U.S. crude stockpiles fell sharply last week due to a surge in exports to a more than a two-year high, while production neared pre-pandemic levels, the Energy Information Administration (EIA) said on April 20.

Crude inventories fell by 8 million barrels in the week ended April 15 to 413.7 million barrels, compared with analysts’ expectations in a Reuters poll for a 2.5 million-barrel rise.

“Strong exports have been driven by a pull to Europe and we should expect strength in the weeks ahead,” said Matt Smith, lead Americas analyst at Kpler.

That was driven by a surge in exports, which rose to 4.3 million bbl/d in the most recent week, the most since March 2020, while imports fell to their lowest since April 2021, a reflection of worldwide demand for crude as Russian exports have fallen since its invasion of Ukraine in February.

Those exports offset an injection of 4.7 million barrels from U.S. strategic reserves as part of the White House’s efforts to lower fuel prices overall.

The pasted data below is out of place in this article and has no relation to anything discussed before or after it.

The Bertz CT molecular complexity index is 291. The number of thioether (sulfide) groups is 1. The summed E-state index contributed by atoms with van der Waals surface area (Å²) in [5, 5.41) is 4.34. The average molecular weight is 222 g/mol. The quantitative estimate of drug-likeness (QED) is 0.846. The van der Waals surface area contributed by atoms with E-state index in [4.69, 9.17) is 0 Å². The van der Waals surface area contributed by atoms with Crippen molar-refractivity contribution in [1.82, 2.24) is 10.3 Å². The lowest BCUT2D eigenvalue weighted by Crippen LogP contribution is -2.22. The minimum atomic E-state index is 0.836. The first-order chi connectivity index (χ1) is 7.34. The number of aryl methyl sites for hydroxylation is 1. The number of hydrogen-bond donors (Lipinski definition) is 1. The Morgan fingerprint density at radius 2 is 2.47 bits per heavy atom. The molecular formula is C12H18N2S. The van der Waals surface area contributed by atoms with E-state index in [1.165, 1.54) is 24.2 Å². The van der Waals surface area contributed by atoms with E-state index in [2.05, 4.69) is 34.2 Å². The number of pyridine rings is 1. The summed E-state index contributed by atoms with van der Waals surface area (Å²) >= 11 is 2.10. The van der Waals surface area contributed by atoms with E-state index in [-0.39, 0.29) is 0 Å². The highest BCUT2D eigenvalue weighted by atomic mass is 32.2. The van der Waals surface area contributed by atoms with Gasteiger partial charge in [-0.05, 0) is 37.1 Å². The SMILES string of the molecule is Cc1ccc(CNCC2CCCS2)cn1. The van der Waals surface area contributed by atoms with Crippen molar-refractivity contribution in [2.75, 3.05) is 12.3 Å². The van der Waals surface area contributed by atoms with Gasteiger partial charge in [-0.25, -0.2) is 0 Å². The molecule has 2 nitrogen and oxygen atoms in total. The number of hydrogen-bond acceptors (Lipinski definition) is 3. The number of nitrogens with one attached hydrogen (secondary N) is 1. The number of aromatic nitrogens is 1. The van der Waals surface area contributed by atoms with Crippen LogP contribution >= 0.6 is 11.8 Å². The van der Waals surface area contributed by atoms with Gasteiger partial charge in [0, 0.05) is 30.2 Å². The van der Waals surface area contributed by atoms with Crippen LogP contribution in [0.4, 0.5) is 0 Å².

U.S. production rose, hitting 11.9 million bbl/d, its highest since May 2020, at a point when oil companies were starting to reduce output in response to the worsening of the coronavirus pandemic.

Refinery crude runs rose by 194,000 bbl/d last week, increasing refinery utilization rates by 1 percentage point to 91%of total capacity.

That came even as overall demand has slipped somewhat in the U.S., as product supplied, a measure of demand, fell to its lowest on a four-week moving basis since June last year.

U.S. gasoline stocks fell by 761,000 barrels in the week to 232.4 million barrels. Distillate stockpiles, which include diesel and heating oil, fell by 2.7 million barrels to 108.7 million barrels, hitting levels not seen since May 2008.

Oil prices rose on the data, with U.S. crude futures gaining $1.07 to $103.63/bbl, while Brent added 75 cents to $107.98/bbl.